How to Give Interview Feedback in 2023, with Examples - Herd Digital

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How to Give Interview Feedback for Digital Marketing Interview with Examples

How To Give Interview Feedback

If you’re new to being involved in your business’s hiring process, you might be wondering how to properly evaluate someone through the hiring process. Because giving interview feedback is simple. 

But giving interview feedback that helps guide your hiring process to the most qualified candidate, while remaining impartial and unbiased can be a bit more challenging.

But before we get started, what is interview feedback, and why does giving interview feedback actually matter for your business or agency?

What is Interview Feedback?

Interview feedback is the feedback that you give to a candidate about how they did in their interview. This will include whether you are moving forward with them in the hiring process, and the reasons for your decision.

These reasons can be based around:

  • The candidate’s answer to questions.
  • The skills that they posses, or lack.
  • The qualities that make them a good fit for the role.
  • And whether they are a strong cultural fit for the business.

These are notes that are typically made during or at the end of the interview, and are then refined after. Especially if there are multiple interviewers to discuss a candidate’s suitability.

Why Does Interview Feedback Matter?

Interview feedback can be important for a variety of reasons: And not just to the candidate and aiding in their development, but also to your business and to your hiring process.

It Preserves Your Industry Reputation

Giving interview feedback to candidates you choose not to move forward with in the hiring process can be essential to maintaining your own industry reputation.

If your business has a habit of not giving any feedback, or even worse ghosting candidates midway through the process, then word may get around. Which can for obvious reasons, have a negative impact on your hiring and recruitment.

Giving interview feedback is obviously a nice thing to do for someone who has given up their time to interview for your business. But it also has multiple benefits for your own hiring process.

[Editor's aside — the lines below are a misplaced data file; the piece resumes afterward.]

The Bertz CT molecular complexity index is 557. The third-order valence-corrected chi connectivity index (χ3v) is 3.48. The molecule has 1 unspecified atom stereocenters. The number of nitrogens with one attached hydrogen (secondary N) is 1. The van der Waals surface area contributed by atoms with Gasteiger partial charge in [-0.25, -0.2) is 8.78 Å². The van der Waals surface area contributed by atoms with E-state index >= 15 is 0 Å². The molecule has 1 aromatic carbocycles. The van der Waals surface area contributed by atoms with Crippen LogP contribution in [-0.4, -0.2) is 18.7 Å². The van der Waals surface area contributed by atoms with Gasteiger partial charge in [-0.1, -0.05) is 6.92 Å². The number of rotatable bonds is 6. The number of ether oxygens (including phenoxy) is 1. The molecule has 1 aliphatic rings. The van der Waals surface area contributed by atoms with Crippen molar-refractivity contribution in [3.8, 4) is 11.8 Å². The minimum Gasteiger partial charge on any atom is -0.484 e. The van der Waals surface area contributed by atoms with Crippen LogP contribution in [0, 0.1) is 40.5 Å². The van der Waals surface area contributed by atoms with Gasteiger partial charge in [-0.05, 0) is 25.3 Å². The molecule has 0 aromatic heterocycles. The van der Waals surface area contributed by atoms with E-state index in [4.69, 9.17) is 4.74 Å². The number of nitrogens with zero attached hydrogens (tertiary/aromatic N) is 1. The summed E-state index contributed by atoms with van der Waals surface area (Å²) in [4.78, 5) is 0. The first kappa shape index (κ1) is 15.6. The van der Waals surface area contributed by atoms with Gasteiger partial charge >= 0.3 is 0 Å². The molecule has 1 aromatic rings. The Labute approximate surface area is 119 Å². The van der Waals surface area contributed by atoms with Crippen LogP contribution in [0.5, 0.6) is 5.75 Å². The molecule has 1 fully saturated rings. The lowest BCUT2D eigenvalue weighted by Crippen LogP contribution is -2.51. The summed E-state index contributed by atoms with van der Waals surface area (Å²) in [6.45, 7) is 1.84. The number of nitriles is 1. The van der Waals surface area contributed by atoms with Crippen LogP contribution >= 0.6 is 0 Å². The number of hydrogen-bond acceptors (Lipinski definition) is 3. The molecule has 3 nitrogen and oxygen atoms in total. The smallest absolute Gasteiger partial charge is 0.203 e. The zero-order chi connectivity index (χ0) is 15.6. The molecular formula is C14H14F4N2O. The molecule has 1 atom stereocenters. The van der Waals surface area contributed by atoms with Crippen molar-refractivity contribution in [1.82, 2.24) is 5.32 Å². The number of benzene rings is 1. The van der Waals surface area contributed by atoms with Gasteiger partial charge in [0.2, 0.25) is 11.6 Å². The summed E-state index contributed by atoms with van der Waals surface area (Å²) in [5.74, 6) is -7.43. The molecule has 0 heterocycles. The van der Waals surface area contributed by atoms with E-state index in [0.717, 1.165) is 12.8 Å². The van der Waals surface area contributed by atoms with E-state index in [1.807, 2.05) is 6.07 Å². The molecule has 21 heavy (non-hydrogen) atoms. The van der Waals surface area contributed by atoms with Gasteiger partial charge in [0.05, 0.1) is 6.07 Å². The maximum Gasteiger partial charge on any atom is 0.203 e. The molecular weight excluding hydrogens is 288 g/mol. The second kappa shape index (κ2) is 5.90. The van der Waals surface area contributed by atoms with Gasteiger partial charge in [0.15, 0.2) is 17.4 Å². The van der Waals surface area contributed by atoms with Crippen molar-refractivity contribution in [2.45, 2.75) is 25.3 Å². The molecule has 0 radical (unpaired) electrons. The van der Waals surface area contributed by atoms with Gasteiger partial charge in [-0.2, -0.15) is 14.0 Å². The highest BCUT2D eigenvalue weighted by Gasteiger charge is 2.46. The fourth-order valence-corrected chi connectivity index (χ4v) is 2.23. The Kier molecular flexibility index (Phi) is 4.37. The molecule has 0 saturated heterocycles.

It Strengthens Candidate Relationships

Conversely, giving interview feedback to the candidates you interview can have a positive impact for your hiring in the future. Because while these candidates aren’t right for your business right now, they may well be in the future.

It Can Help Improve Your Decision Making

Giving proper interview feedback helps to improve your hiring process by ensuring that you give due and fair consideration to each and every candidate you interview.

It also helps to consolidate your own thoughts. Writing down during the interview what you thought of the candidate, gives you notes to refer back to.

And when you are interviewing candidate after candidate, it can be all too easy to forget small details that could be the deciding factor between two competing candidates.

Helps to Identify Areas of Weakness Within Your Hiring Process

Giving detailed feedback to candidates can also help you identify any negative patterns in your hiring process or potential areas of weakness.

This could be a task that is too hard, which is asking too much of the candidates: It could be that no candidates are presenting themselves well in the interview because of feeling under too much pressure: Or it could be too many interviews causing candidates to become burnt out through the process.

All of these can only be found out from speaking with the interviewees and giving the proper interview feedback.

Interview Feedback Best Practice

Following these interview feedback best practices will help to ensure that you give fair and impartial interview feedback. Which in turn will help you hire the best candidate for the role and give unsuccessful candidates feedback that will be a benefit to their careers.